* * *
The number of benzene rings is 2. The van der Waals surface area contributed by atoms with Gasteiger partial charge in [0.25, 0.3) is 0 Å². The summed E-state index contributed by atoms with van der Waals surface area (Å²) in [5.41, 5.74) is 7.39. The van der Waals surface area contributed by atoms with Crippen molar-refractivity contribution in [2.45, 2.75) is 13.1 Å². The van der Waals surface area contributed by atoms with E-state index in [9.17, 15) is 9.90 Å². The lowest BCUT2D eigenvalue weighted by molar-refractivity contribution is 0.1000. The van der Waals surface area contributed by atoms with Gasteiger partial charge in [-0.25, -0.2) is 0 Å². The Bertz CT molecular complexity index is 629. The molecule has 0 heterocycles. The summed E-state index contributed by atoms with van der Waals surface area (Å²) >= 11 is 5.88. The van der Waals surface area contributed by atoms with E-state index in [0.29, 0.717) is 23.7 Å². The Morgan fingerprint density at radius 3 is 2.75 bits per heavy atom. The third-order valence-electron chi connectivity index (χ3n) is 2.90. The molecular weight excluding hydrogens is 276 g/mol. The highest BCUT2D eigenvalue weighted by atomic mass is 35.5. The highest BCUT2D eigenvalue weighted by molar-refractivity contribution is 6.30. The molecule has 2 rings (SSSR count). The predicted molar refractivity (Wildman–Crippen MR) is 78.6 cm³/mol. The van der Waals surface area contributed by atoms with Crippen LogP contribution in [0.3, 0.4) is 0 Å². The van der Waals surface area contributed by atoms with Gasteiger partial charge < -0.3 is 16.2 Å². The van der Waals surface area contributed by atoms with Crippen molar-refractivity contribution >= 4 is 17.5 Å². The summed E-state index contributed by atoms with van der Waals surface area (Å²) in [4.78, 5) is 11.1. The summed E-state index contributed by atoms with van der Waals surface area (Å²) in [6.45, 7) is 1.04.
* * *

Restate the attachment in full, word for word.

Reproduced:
The number of benzene rings is 2. The van der Waals surface area contributed by atoms with Gasteiger partial charge in [0.25, 0.3) is 0 Å². The summed E-state index contributed by atoms with van der Waals surface area (Å²) in [5.41, 5.74) is 7.39. The van der Waals surface area contributed by atoms with Crippen molar-refractivity contribution in [2.45, 2.75) is 13.1 Å². The van der Waals surface area contributed by atoms with E-state index in [9.17, 15) is 9.90 Å². The lowest BCUT2D eigenvalue weighted by molar-refractivity contribution is 0.1000. The van der Waals surface area contributed by atoms with Gasteiger partial charge in [-0.25, -0.2) is 0 Å². The Bertz CT molecular complexity index is 629. The molecule has 0 heterocycles. The summed E-state index contributed by atoms with van der Waals surface area (Å²) >= 11 is 5.88. The van der Waals surface area contributed by atoms with E-state index in [0.29, 0.717) is 23.7 Å². The Morgan fingerprint density at radius 3 is 2.75 bits per heavy atom. The third-order valence-electron chi connectivity index (χ3n) is 2.90. The molecular weight excluding hydrogens is 276 g/mol. The highest BCUT2D eigenvalue weighted by atomic mass is 35.5. The highest BCUT2D eigenvalue weighted by molar-refractivity contribution is 6.30. The molecule has 2 rings (SSSR count). The predicted molar refractivity (Wildman–Crippen MR) is 78.6 cm³/mol. The van der Waals surface area contributed by atoms with Crippen LogP contribution in [0.3, 0.4) is 0 Å². The van der Waals surface area contributed by atoms with Gasteiger partial charge < -0.3 is 16.2 Å². The van der Waals surface area contributed by atoms with Crippen molar-refractivity contribution >= 4 is 17.5 Å². The summed E-state index contributed by atoms with van der Waals surface area (Å²) in [4.78, 5) is 11.1. The summed E-state index contributed by atoms with van der Waals surface area (Å²) in [6.45, 7) is 1.04.